Before she became the glamorous skin care specialist she was envisioning herself as, she met and married Joseph Lauter, a successful textile salesman. The newlyweds moved to Manhattan and changed the spelling of their name to the original Austrian spelling of Lauder. During the early years of her marriage and even after her first child Leonard was born in 1933, Estee continued to improve and refine her uncle's face creams. She gave free demonstrations at salons, hotels, the subway – anywhere she could draw a captive audience. She also began going to the homes of her clients where she would do makeovers on their friends and sell even more.

All of this made Lauder realize that social contacts were integral in the beauty business, so she decided to reinvent her story. She turned herself into a sophisticated woman with a prestigious lineage. Meanwhile, in her quest for success in the beauty business, her marriage suffered. She and Joseph divorced in 1939.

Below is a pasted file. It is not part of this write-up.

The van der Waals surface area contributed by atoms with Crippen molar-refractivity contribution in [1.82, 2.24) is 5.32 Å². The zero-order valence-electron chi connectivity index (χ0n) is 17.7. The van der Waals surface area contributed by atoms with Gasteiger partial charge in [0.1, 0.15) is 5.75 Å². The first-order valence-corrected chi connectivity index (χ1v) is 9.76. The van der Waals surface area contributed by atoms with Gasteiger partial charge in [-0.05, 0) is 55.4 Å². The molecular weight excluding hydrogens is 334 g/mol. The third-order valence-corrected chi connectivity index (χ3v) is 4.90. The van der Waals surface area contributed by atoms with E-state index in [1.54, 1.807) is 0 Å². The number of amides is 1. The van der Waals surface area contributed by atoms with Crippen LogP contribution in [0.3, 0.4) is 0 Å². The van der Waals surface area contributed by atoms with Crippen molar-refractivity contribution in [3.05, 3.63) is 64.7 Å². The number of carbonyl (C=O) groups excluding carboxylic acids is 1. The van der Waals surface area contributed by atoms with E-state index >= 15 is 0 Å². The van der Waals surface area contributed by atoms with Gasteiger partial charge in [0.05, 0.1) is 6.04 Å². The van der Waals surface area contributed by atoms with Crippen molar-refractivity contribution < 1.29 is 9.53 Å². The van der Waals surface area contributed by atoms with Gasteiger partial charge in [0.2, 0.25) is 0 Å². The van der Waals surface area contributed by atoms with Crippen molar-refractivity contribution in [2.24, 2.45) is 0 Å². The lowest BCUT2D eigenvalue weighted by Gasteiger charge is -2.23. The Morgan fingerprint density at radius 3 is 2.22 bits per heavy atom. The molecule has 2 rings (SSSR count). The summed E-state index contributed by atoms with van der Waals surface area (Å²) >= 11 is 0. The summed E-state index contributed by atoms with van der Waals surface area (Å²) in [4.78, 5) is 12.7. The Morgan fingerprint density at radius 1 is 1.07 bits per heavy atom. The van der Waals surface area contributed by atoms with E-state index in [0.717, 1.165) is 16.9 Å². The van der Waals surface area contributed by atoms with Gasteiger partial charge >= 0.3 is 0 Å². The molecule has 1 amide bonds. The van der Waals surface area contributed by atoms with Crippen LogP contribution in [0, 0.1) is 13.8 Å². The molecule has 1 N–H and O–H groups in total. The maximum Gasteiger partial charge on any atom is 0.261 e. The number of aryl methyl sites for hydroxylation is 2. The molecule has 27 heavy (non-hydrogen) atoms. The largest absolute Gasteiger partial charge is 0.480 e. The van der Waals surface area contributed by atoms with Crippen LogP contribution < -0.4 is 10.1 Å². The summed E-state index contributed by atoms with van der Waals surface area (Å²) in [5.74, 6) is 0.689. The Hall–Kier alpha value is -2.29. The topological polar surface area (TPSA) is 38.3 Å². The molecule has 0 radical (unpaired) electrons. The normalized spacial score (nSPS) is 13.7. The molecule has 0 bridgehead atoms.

Estee moved to Miami Beach after her divorce. She sold her products to affluent women on vacation. She also had a number of affairs with wealthy men she hoped could help her expand her business. After three years of this, she realized she really missed her ex-husband. When her son got the mumps, Estee and Joseph reunited to care for him. A new spark of romance was born, and they remarried in 1942. As part of their new marriage, they agreed to try and make Estee's cosmetics company a success. She was in charge of marketing and product development.  He was in charge of finance and manufacturing.

The Lauders opened their first retail store in New York City in 1944. Estee gave birth to her son Ronald that December and returned to work nearly immediately. In 1946, she officially formed Estee Lauder Inc. During the day she sold her products. At night she created the creams and oils for her products. In what turned out to be a genius marketing move, Estee decided to sell her products exclusively at upscale department stores. She turned her focus to Saks Fifth Avenue. She talked them into placing a large order  – which sold out in two days. This success convinced her that she would compete with Revlon, Elizabeth Arden, and Helena Rubinestein – the cosmetics giants of the day.